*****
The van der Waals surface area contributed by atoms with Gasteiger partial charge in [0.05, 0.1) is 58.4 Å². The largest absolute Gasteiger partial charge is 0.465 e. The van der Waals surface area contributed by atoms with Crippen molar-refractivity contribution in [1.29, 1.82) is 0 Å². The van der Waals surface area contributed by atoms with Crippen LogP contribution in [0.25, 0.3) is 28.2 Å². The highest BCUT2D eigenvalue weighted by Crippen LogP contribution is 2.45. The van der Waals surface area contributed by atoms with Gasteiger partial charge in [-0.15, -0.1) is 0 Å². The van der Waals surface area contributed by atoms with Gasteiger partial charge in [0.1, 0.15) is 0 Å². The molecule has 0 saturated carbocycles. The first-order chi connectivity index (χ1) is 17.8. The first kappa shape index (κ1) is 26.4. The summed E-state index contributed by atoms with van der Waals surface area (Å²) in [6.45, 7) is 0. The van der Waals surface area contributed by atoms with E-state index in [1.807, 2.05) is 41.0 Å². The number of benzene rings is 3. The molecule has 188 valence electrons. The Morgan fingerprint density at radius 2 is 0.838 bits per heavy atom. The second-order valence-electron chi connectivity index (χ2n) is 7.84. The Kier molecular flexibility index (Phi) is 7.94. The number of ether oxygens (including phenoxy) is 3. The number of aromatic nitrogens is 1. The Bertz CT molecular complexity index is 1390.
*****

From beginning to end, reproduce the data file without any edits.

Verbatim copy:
The van der Waals surface area contributed by atoms with Gasteiger partial charge in [0.05, 0.1) is 58.4 Å². The largest absolute Gasteiger partial charge is 0.465 e. The van der Waals surface area contributed by atoms with Crippen molar-refractivity contribution in [1.29, 1.82) is 0 Å². The van der Waals surface area contributed by atoms with Crippen LogP contribution in [0.25, 0.3) is 28.2 Å². The highest BCUT2D eigenvalue weighted by Crippen LogP contribution is 2.45. The van der Waals surface area contributed by atoms with Gasteiger partial charge in [-0.15, -0.1) is 0 Å². The van der Waals surface area contributed by atoms with Gasteiger partial charge in [0.1, 0.15) is 0 Å². The molecule has 0 saturated carbocycles. The first-order chi connectivity index (χ1) is 17.8. The first kappa shape index (κ1) is 26.4. The summed E-state index contributed by atoms with van der Waals surface area (Å²) in [6.45, 7) is 0. The van der Waals surface area contributed by atoms with E-state index in [1.807, 2.05) is 41.0 Å². The number of benzene rings is 3. The molecule has 188 valence electrons. The Morgan fingerprint density at radius 2 is 0.838 bits per heavy atom. The second-order valence-electron chi connectivity index (χ2n) is 7.84. The Kier molecular flexibility index (Phi) is 7.94. The number of ether oxygens (including phenoxy) is 3. The number of aromatic nitrogens is 1. The Bertz CT molecular complexity index is 1390.